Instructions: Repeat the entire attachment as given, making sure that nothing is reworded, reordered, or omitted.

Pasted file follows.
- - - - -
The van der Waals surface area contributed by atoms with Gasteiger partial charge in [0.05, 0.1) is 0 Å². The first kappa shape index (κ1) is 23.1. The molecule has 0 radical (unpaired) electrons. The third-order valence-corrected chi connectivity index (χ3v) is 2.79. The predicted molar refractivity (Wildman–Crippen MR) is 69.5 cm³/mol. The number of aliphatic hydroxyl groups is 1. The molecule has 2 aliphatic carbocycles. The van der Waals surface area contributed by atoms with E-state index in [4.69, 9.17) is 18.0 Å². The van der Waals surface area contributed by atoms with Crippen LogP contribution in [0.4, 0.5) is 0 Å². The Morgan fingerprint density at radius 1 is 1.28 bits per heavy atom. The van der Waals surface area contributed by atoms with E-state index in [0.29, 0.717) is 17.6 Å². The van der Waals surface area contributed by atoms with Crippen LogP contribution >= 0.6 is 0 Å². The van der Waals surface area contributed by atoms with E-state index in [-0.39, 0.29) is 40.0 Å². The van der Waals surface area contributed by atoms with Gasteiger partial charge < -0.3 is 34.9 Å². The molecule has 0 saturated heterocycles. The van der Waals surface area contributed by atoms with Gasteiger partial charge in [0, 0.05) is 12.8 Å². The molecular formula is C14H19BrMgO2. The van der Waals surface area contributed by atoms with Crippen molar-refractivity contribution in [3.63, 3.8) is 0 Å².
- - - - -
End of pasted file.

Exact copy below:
The van der Waals surface area contributed by atoms with Gasteiger partial charge in [0.05, 0.1) is 0 Å². The first kappa shape index (κ1) is 23.1. The molecule has 0 radical (unpaired) electrons. The third-order valence-corrected chi connectivity index (χ3v) is 2.79. The predicted molar refractivity (Wildman–Crippen MR) is 69.5 cm³/mol. The number of aliphatic hydroxyl groups is 1. The molecule has 2 aliphatic carbocycles. The van der Waals surface area contributed by atoms with E-state index in [4.69, 9.17) is 18.0 Å². The van der Waals surface area contributed by atoms with Crippen LogP contribution in [0.4, 0.5) is 0 Å². The Morgan fingerprint density at radius 1 is 1.28 bits per heavy atom. The van der Waals surface area contributed by atoms with E-state index in [0.29, 0.717) is 17.6 Å². The van der Waals surface area contributed by atoms with Crippen LogP contribution >= 0.6 is 0 Å². The van der Waals surface area contributed by atoms with E-state index in [-0.39, 0.29) is 40.0 Å². The van der Waals surface area contributed by atoms with Gasteiger partial charge < -0.3 is 34.9 Å². The molecule has 0 saturated heterocycles. The van der Waals surface area contributed by atoms with Gasteiger partial charge in [0, 0.05) is 12.8 Å². The molecular formula is C14H19BrMgO2. The van der Waals surface area contributed by atoms with Crippen molar-refractivity contribution in [3.63, 3.8) is 0 Å².